JOINT PRESS RELEASE
European Union and Indonesia hold the 8th Human Rights Dialogue
Brussels, 8 November 2019
The eighth session of the European Union-Indonesia Human Rights Dialogue took place on 8th November 2019 in Brussels. Both delegations raised and discussed a wide range of topics of mutual interest and concern in an open and constructive manner, ranging from access to justice to international humanitarian law, from rights of people belonging to minorities/vulnerable groups to freedom of expression and freedom of association and peaceful assembly and Cooperation in the UN and other multilateral fora.
The EU and Indonesia have developed relations across a wide spectrum of areas in the space of a few years as defined by the Partnership and Cooperation Agreement. The respect for human rights is a fundamental value and a central pillar of their internal and external action.
The EU and Indonesia shared the main developments in the field of human rights since the previous meeting in Jakarta February 2018.
Indonesia provided updates on the proposed new Penal Code for which the process is not yet finalized. Indonesia reiterated that it is committed to its domestic and international obligations in its development of the new Penal Code. The EU raised certain concerns in relation to some provisions of the draft and invited the Indonesian government to ensure their conformity with the country’s international human rights obligations.
The EU also reiterated its principled position against the death penalty, stressing its strong belief that the death penalty is not an effective deterrent to crime and called upon the Indonesian government to consider establishing a moratorium on executions with a view to abolishing the death penalty. Indonesia recalled its position and explained that it had not implemented the death penalty over the last three years.
Both parties agreed on the importance of complying with International Humanitarian Law and to ensure humanitarian space, protection of civilians and quality/effective humanitarian response.
Indonesia and the EU also stressed the need to further strengthen the promotion and protection of the rights of persons belonging to minorities, indigenous people and vulnerable groups and to ensure non-discrimination in their exercise of political, economic, cultural and social rights. Similarly, both side agreed on the need to combat trafficking in persons. Both parties face challenges in ensuring non-discrimination for their citizens. It is vital to fight against all forms of discrimination on any grounds whatsoever. In this regard it is essential to provide adequate protection for people belonging to minority groups and hold perpetrators of discrimination and violence accountable. It was also acknowledged that both Indonesia and the EU need to accelerate progress in achieving gender equality and girls' and women's empowerment.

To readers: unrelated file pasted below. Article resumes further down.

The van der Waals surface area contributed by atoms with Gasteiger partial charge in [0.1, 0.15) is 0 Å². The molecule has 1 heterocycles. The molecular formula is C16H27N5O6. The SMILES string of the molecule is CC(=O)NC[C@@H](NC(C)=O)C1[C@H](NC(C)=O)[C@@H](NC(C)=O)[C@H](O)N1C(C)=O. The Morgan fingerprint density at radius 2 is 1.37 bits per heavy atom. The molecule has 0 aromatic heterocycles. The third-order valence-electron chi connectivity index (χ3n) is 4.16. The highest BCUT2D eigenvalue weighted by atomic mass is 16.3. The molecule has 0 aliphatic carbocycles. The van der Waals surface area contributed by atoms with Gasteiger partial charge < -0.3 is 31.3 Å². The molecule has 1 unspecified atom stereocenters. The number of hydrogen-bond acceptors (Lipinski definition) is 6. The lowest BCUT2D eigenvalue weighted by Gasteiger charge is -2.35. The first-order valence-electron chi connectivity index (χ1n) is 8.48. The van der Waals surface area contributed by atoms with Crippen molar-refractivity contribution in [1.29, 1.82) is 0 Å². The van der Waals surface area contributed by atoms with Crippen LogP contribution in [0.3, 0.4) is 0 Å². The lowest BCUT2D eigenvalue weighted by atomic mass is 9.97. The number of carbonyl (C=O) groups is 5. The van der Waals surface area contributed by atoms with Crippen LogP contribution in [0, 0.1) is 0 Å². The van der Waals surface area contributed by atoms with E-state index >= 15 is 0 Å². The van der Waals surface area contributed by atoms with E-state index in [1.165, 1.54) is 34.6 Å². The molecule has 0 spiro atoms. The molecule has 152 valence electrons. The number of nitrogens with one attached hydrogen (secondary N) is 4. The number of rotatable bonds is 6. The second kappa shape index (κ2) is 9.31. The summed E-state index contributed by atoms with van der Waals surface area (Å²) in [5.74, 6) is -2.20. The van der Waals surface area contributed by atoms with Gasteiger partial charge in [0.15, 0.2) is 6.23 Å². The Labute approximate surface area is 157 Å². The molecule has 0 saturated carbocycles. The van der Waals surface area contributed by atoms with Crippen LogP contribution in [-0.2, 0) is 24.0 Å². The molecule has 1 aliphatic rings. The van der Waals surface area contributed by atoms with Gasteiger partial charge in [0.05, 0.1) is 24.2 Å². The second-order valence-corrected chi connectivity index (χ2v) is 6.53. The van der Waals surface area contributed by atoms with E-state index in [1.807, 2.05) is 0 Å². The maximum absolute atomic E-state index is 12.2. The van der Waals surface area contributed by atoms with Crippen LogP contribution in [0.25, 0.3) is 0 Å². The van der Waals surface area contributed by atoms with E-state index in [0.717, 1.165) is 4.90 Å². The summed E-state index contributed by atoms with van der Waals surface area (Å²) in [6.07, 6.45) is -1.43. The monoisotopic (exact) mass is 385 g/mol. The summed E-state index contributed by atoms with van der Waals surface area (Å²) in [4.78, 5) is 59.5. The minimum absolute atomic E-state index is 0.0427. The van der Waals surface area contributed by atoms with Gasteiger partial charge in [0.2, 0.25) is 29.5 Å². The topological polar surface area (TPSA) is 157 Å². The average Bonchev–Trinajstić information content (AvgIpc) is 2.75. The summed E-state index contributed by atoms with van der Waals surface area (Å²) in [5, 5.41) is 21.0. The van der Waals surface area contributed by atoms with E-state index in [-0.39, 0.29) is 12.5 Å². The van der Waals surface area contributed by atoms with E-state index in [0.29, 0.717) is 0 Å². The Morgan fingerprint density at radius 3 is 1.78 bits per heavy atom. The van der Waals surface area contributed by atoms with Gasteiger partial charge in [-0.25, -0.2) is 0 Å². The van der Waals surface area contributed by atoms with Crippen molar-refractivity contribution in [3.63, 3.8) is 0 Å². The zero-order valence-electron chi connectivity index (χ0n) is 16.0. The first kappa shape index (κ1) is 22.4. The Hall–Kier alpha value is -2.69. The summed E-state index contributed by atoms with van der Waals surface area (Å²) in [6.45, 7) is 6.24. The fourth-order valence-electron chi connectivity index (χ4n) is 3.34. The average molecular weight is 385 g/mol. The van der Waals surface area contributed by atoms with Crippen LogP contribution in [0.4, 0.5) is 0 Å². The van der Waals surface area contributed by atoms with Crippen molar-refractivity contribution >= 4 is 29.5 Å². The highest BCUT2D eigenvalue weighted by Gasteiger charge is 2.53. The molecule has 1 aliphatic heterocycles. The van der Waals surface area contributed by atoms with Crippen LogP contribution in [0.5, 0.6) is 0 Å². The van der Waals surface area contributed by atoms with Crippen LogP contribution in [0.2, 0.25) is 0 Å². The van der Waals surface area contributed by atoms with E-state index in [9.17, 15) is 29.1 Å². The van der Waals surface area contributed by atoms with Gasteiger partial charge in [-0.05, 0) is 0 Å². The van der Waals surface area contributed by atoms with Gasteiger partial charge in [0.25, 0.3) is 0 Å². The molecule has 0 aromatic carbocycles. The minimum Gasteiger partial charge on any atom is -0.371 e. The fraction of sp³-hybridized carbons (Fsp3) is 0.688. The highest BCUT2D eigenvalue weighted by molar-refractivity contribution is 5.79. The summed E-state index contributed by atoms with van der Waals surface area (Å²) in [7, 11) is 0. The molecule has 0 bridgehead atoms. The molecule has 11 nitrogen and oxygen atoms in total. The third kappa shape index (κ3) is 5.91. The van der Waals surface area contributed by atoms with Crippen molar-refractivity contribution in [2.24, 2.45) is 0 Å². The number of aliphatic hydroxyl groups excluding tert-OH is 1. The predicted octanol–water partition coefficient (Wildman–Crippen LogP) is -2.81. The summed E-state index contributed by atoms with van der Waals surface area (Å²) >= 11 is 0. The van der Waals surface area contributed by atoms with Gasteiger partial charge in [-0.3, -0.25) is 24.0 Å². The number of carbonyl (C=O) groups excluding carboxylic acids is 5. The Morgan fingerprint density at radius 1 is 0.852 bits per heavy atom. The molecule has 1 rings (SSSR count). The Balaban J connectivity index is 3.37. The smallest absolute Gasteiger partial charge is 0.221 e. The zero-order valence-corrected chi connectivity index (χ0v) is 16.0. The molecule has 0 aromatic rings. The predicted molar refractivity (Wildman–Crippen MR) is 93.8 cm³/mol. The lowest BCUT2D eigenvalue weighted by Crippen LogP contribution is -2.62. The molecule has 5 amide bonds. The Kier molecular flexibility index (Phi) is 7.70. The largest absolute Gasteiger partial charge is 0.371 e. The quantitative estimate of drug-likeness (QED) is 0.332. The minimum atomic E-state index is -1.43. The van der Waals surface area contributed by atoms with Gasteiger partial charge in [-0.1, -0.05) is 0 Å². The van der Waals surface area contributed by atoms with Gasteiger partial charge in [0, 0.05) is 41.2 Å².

The two sides underscored the great importance of business and human rights and the implementation of the UN Guiding Principles on Business and Human Rights.
Both sides shared their experience in addressing hate speech and fake news while guaranteeing freedom of expression and recalled their opposition to any legislation, regulation or political pressure that limits freedom of expression and called on both sides’ authorities to uphold their international obligations by, among others, protecting journalists against intimidation, threats and violence.
The EU and Indonesia underlined that the right to freedom of association and peaceful assembly is at the core of any democratic system. The EU furthermore underlined its opposition to any unjustified restriction, including the excessive use of force by public authorities, which could hamper the functioning of independent civil society and the capacity of individuals and groups to enjoy their right to participate in public life.
Both delegations reiterated their commitment to the UN human rights system, which is essential to the promotion and protection of universal human rights norms, and underlined the need to reinforce the cooperation in multilateral fora within the UN and ASEAN contexts, notably in consideration of Indonesia’s Human Rights Council membership for the triennium January 2020 to December 2022.
This year, for the first time, the Dialogue was preceded by an EU-Indonesia Civil Society Organisations (CSOs) Forum. Such an event illustrates the mutual acknowledgement that civil society is a key partner. The joint aim is to maintain this positive engagement enabling CSOs from both sides to submit recommendations for consideration by the Indonesia-EU Human Rights Dialogue.
Both delegations agreed to consider some follow-up activities with regard to, among others, the issue of human rights aspects of the global context of multilateral framework; global platform on religion and society; women, children and trafficking in persons; and countering hate speech and disinformation.
The Delegation from the Republic of Indonesia was led by Mr Achsanul Habib, Director for Human Rights and Humanitarian Affairs of the Ministry of Foreign Affairs while the Delegation of the European Union was headed by Mr David Daly, Head of Division South East Asia in the European External Action Service. The Dialogue was attended by a large Indonesian delegation including representatives from relevant Ministries and representatives from EU Member States.
The next meeting of the EU – Indonesia Human Rights Dialogue will be held in Indonesia in 2020.